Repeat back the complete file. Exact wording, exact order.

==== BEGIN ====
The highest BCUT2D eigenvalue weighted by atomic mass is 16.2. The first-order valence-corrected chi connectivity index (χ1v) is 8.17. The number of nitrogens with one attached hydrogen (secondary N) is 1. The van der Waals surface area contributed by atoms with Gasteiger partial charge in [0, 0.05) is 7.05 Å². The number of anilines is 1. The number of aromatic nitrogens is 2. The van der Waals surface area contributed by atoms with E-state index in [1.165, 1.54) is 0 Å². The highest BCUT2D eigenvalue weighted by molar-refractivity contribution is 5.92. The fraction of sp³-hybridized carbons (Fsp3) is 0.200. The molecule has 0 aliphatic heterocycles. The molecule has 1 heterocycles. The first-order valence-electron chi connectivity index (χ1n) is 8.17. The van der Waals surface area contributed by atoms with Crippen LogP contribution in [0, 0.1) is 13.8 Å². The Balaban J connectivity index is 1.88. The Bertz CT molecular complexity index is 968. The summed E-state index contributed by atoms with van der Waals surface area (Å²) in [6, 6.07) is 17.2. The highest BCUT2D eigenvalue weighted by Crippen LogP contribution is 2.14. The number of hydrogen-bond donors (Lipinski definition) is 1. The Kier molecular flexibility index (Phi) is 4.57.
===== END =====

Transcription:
The highest BCUT2D eigenvalue weighted by atomic mass is 16.2. The first-order valence-corrected chi connectivity index (χ1v) is 8.17. The number of nitrogens with one attached hydrogen (secondary N) is 1. The van der Waals surface area contributed by atoms with Gasteiger partial charge in [0, 0.05) is 7.05 Å². The number of anilines is 1. The number of aromatic nitrogens is 2. The van der Waals surface area contributed by atoms with E-state index in [1.165, 1.54) is 0 Å². The highest BCUT2D eigenvalue weighted by molar-refractivity contribution is 5.92. The fraction of sp³-hybridized carbons (Fsp3) is 0.200. The molecule has 0 aliphatic heterocycles. The molecule has 1 heterocycles. The first-order valence-electron chi connectivity index (χ1n) is 8.17. The van der Waals surface area contributed by atoms with Crippen LogP contribution in [0, 0.1) is 13.8 Å². The Balaban J connectivity index is 1.88. The Bertz CT molecular complexity index is 968. The summed E-state index contributed by atoms with van der Waals surface area (Å²) in [6, 6.07) is 17.2. The highest BCUT2D eigenvalue weighted by Crippen LogP contribution is 2.14. The number of hydrogen-bond donors (Lipinski definition) is 1. The Kier molecular flexibility index (Phi) is 4.57.